City Takes Climate Change Personally
This map analyzes which neighborhoods are most vulnerable to the consequences of climate change.
Less driving, more-efficient buildings, and more looking out for each other are necessary steps if Saint Paul is going to effectively counter climate change, the city's chief resilience officer told District 10's Environment Committee this week. 

Russ Stark said impacts of climate change on Saint Paul are easy to spot. Average precipitation has increased 7 inches a year since the 1950s. The average winter temperature in Saint Paul rose 6 degrees Fahrenheit between 1951 and 2010. Those changes show up in everything from more potholes, more tree damage, more wet basements, more frequent flooding along the Mississippi River, and multimillion dents in the city budget and property taxes.

Outlining ways to offset impacts of climate change on city residents is the goal of the first draft of the city's Climate Action and Resilience Plan. The plan hopes to guide Saint Paul toward carbon neutrality by 2050.

Although individuals can change behaviors, "the real change needs to be at the system and policy level," Stark said. The biggest change individuals can make, he said, is to drive less. But, for example, more people are more likely to use public transportation more often only if transit routes are more useful and have more frequent service, he said. In addition, to reduce reliance on single-occupancy vehicles, the city needs to support complimentary layers of transportation options, such walking, biking, ride-sharing, or electric scooters.

The draft plan also maps out which neighborhoods have the highest risks of suffering from climate change -- based on factors including demographics, poverty levels, tree canopy, air quality, and susceptibility to flooding. None of District 10 is seen as high risk; most of the neighborhood is perceived as low or very low risk.  ( Read more  of Stark's presentation.)
No, You Can't Park There
The annual Hmong International Freedom Festival arrives in Como Regional Park next weekend, July 6-7. But we'll see the impact of preparations sooner than that.
  • Fences start going up this Monday, July 1, south of Como Ave. in the McMurray Field, Pool, and Woodland areas. (Fencing is supposed to be gone by Friday July 12.)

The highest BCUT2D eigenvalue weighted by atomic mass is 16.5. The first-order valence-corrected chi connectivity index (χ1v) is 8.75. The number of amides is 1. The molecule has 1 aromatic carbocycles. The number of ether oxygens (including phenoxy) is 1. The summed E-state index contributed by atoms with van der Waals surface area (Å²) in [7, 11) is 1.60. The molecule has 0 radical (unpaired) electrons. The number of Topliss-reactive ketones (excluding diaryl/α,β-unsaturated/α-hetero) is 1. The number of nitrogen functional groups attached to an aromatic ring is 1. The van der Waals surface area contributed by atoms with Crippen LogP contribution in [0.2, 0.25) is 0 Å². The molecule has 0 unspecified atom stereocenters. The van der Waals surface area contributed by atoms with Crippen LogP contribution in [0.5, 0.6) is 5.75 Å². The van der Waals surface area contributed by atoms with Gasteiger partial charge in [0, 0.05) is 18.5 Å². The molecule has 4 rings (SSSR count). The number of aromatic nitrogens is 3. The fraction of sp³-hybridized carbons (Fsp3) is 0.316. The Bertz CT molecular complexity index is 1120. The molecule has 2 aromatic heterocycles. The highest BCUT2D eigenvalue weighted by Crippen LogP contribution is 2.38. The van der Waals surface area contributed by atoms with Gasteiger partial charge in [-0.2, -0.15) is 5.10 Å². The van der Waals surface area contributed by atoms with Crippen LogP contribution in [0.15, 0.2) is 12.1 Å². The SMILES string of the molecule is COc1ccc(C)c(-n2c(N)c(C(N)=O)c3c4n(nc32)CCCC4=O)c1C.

• Signs creating one-side-only parking on local streets start appearing this Wednesday, July 3. Parking will be restricted all day July 6-7 on most streets south of the lake, east of Lexington and north of Front. Parking restrictions also take effect between Snelling and Hamline: from Wynne extending north, in some cases, all the way to Arlington. (See the map.) 
  • The festival has a sound-level variance for festival days allowing loudspeakers from 8 a.m.-8 p.m. A sound check is allowed next Friday, July 5, from 3-6 p.m.
Color Run: The annual "run to dye for" hits the State Fairgrounds next Sunday, July 7, at 9 a.m. To minimize the run's impact on the neighborhood, one-sided parking will be in effect from 6 a.m.-1 p.m. from Snelling east to Pascal and from Hoyt south to Wynne, as well as on Winston, Breda, and Wynne west of Snelling. (In case you've noticed, many of these streets already are covered by the restrictions for the Hmong festival.)

For the record: You cannot legally park cars on your lawn for the Hmong festival or the Color Run. Just have patience; the State Fair is less than two months away.
You Won't Want to Leave Town
ComoFest -- the annual amalgamation of affordable, family-friendly fun for everyone -- is only a few weeks away. Get a quick rundown of what to look forward to in our neighborhood: Go to
Don't Go West
MnDOT is going to try this weekend to finish resurfacing westbound Interstate 94. As a result, expect the freeway to shut down between Western Ave. and Highway 280. Lanes will be off limits from 10 o'clock tonight, Friday June 28, until 5 a.m. this Monday, July 1. Ramps to the westbound lanes will start shutting down at 9 p.m. (This is work rescheduled from earlier in June.)  Also under construction: